During this wife-free time, Tatum is hauled everywhere by Ryan.  Not just to the sets of the film they make together (Paper Moon and Nickelodeon) but to industry events, to parties, to interviews.  And Ryan knows the game, he knows you say what's heart warming and makes a good quote.  Tatum's a child.  She has a gift for acting but don't pretend she understands illusions.  This simple public patter, just p.r. spin, really did a number on Tatum who hears her father sharing these supposed real emotions with the world and believes it to be honest.  During the reality show, Tatum grew very angry when he lumped her in with his ex-wives and "girls."  She insisted she was his daughter and that's a different relationship and it should be respected as such.

But the therapists missed that.

That moment is key because with everything happening -- including Ryan's proclaimed eternal love for each woman he bedded -- for most of the 70s, Tatum remained (publicly) the most important female in Ryan's life.  That changed when Lee Majors asked him to check on Farrah Fawcett.  The two began a long-standing romance.  It was Farrah and Ryan followed by the photographers and showing up in People (which predicted they would be the first of a series of couples to break up -- they outlasted the other celebrity pairings).  Though the tabloids and Ryan have frequently tried to make it appear that there were problems between Tatum and Farrah, the two women didn't have a problem.  (Farrah probably understood Tatum better than anyone other than Tatum's brothers.) Especially after Tatum moved out, Farrah would constantly tell Ryan to call Tatum, to make plans with Tatum.

Let's move over to Ryan.  He went on CNN last year and stated he believed that his "family" had caused Farrah's cancer.  Farrah finally left Ryan due to the crazy.  Farrah was a woman of action.  She didn't sit around and mope and whine.  If she wanted to change something, she did.  So Ryan's constant problems with his children (all of them) and his refusal to address this, his desire to instead play one off the other and point to whichever one he happened to be speaking with that month as proof that the problem was with the other two children, wore on Farrah.  Not the kids.  She wasn't in a sexual relationship with the kids.  She was their father's live-in partner and she could get as involved as she wanted when she wanted with them.  But she was having a full-time relationship with their father and if her cancer was caused by personal turmoil (we don't believe that's the case), then it's Ryan's fault, not the kids.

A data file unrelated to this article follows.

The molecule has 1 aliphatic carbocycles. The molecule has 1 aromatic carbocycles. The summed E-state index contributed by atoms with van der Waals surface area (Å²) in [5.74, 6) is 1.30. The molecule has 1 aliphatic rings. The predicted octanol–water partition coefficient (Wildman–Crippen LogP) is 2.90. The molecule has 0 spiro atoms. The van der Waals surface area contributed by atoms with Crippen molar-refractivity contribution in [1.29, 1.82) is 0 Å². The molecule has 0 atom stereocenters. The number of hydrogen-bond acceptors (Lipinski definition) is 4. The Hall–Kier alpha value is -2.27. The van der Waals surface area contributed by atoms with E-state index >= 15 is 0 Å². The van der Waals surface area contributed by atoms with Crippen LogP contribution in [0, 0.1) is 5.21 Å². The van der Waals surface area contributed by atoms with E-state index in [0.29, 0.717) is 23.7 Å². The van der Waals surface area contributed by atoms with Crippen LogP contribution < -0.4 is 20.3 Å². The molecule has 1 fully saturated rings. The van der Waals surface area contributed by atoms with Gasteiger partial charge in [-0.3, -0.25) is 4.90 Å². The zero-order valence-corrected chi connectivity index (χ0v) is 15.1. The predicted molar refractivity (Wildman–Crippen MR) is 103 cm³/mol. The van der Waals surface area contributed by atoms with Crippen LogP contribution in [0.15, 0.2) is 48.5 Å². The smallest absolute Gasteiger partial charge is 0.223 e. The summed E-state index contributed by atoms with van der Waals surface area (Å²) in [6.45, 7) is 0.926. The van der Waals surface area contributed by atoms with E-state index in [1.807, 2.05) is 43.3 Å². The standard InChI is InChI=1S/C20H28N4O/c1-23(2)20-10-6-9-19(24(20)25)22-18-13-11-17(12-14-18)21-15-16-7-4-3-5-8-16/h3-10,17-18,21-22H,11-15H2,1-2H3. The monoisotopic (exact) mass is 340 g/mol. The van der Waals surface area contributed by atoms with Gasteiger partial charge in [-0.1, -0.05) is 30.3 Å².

And let's be really clear, since Ryan likes to infer that his children are drug addicts, most of Farrah's friends (including one of us, C.I.) had no problem with Farrah dropping by but made it clear they needed a heads up if Ryan was coming.  Why?  To clean out the medicine cabinets in the bathroom.  If you didn't, you'd find Ryan had cleaned it out for you.  Heaven forbid that you had menstrual cramp medicine in an unmarked bottle.  Ryan would take it.  From Malibu all the way up the northern coast of California and in NYC, Ryan was infamous for swiping pills from medicine chests.  He has had a drug habit for years.  That impacted his relationship with the children and their own with him.  For him to whine, as he has, on camera about Tatum's drug usage is really something.

One of the many insights Farrah had into Ryan was that the former boxer approached life as a boxing match.  He bobbed-and-weaved his way through life.  If things got too painful or costly for Ryan, he bobbed and weaved and you were out of the picture.  That's true of his ex-wives, true of   many of his co-stars, true of his family.

We said his relationship with Diana Ross was telling.  It was.  He was in love with Diana, he insisted.  She was everything he ever wanted, he told friends and press.  And he dumped her.  People do fall out of love, it happens.  But that wasn't what happened with Ryan.  he never loved Diana.  He liked her.  He found her attractive.  But what he wanted was for them to team up for a film.  They started sleeping together as he kept pressuring her to do the film.  And when he finally got a strong "no" on the film, he broke it off with her.